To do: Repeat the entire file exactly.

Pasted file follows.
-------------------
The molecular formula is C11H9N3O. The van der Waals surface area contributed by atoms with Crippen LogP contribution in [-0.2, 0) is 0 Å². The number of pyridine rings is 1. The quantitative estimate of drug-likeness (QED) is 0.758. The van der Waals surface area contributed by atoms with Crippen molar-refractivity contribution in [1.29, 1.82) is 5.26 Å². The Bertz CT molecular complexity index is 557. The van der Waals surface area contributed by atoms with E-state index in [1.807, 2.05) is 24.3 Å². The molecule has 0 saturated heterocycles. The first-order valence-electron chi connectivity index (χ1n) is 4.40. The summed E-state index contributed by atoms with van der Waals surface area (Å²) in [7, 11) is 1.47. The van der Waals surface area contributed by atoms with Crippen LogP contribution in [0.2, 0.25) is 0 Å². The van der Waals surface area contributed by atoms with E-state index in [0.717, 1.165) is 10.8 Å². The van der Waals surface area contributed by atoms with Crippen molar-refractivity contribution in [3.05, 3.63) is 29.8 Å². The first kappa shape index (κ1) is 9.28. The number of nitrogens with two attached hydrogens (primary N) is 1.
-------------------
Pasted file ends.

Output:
The molecular formula is C11H9N3O. The van der Waals surface area contributed by atoms with Crippen LogP contribution in [-0.2, 0) is 0 Å². The number of pyridine rings is 1. The quantitative estimate of drug-likeness (QED) is 0.758. The van der Waals surface area contributed by atoms with Crippen molar-refractivity contribution in [1.29, 1.82) is 5.26 Å². The Bertz CT molecular complexity index is 557. The van der Waals surface area contributed by atoms with E-state index in [1.807, 2.05) is 24.3 Å². The molecule has 0 saturated heterocycles. The first-order valence-electron chi connectivity index (χ1n) is 4.40. The summed E-state index contributed by atoms with van der Waals surface area (Å²) in [7, 11) is 1.47. The van der Waals surface area contributed by atoms with Crippen LogP contribution in [0.2, 0.25) is 0 Å². The van der Waals surface area contributed by atoms with E-state index in [0.717, 1.165) is 10.8 Å². The van der Waals surface area contributed by atoms with Crippen molar-refractivity contribution in [3.05, 3.63) is 29.8 Å². The first kappa shape index (κ1) is 9.28. The number of nitrogens with two attached hydrogens (primary N) is 1.